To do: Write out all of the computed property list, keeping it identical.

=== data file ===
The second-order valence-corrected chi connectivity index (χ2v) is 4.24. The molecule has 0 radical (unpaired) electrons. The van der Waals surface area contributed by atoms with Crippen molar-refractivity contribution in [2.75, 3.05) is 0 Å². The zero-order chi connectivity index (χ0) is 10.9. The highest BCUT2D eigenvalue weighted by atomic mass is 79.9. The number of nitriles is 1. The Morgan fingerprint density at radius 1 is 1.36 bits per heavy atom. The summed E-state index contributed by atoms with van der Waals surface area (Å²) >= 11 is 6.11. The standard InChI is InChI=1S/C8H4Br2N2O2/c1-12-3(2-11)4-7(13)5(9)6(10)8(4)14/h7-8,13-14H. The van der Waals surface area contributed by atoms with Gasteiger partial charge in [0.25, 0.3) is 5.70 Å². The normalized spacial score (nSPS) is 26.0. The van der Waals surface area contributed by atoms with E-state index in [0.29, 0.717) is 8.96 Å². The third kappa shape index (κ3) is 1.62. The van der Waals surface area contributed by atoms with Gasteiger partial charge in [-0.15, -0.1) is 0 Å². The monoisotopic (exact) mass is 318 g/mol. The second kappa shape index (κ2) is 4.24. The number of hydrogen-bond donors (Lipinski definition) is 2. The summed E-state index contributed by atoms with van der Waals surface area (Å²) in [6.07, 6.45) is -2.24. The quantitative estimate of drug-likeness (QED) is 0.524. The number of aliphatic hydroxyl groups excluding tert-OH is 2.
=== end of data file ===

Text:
The second-order valence-corrected chi connectivity index (χ2v) is 4.24. The molecule has 0 radical (unpaired) electrons. The van der Waals surface area contributed by atoms with Crippen molar-refractivity contribution in [2.75, 3.05) is 0 Å². The zero-order chi connectivity index (χ0) is 10.9. The highest BCUT2D eigenvalue weighted by atomic mass is 79.9. The number of nitriles is 1. The Morgan fingerprint density at radius 1 is 1.36 bits per heavy atom. The summed E-state index contributed by atoms with van der Waals surface area (Å²) >= 11 is 6.11. The standard InChI is InChI=1S/C8H4Br2N2O2/c1-12-3(2-11)4-7(13)5(9)6(10)8(4)14/h7-8,13-14H. The van der Waals surface area contributed by atoms with Gasteiger partial charge in [0.25, 0.3) is 5.70 Å². The normalized spacial score (nSPS) is 26.0. The van der Waals surface area contributed by atoms with E-state index in [0.29, 0.717) is 8.96 Å². The third kappa shape index (κ3) is 1.62. The van der Waals surface area contributed by atoms with Gasteiger partial charge in [-0.15, -0.1) is 0 Å². The monoisotopic (exact) mass is 318 g/mol. The second kappa shape index (κ2) is 4.24. The number of hydrogen-bond donors (Lipinski definition) is 2. The summed E-state index contributed by atoms with van der Waals surface area (Å²) in [6.07, 6.45) is -2.24. The quantitative estimate of drug-likeness (QED) is 0.524. The number of aliphatic hydroxyl groups excluding tert-OH is 2.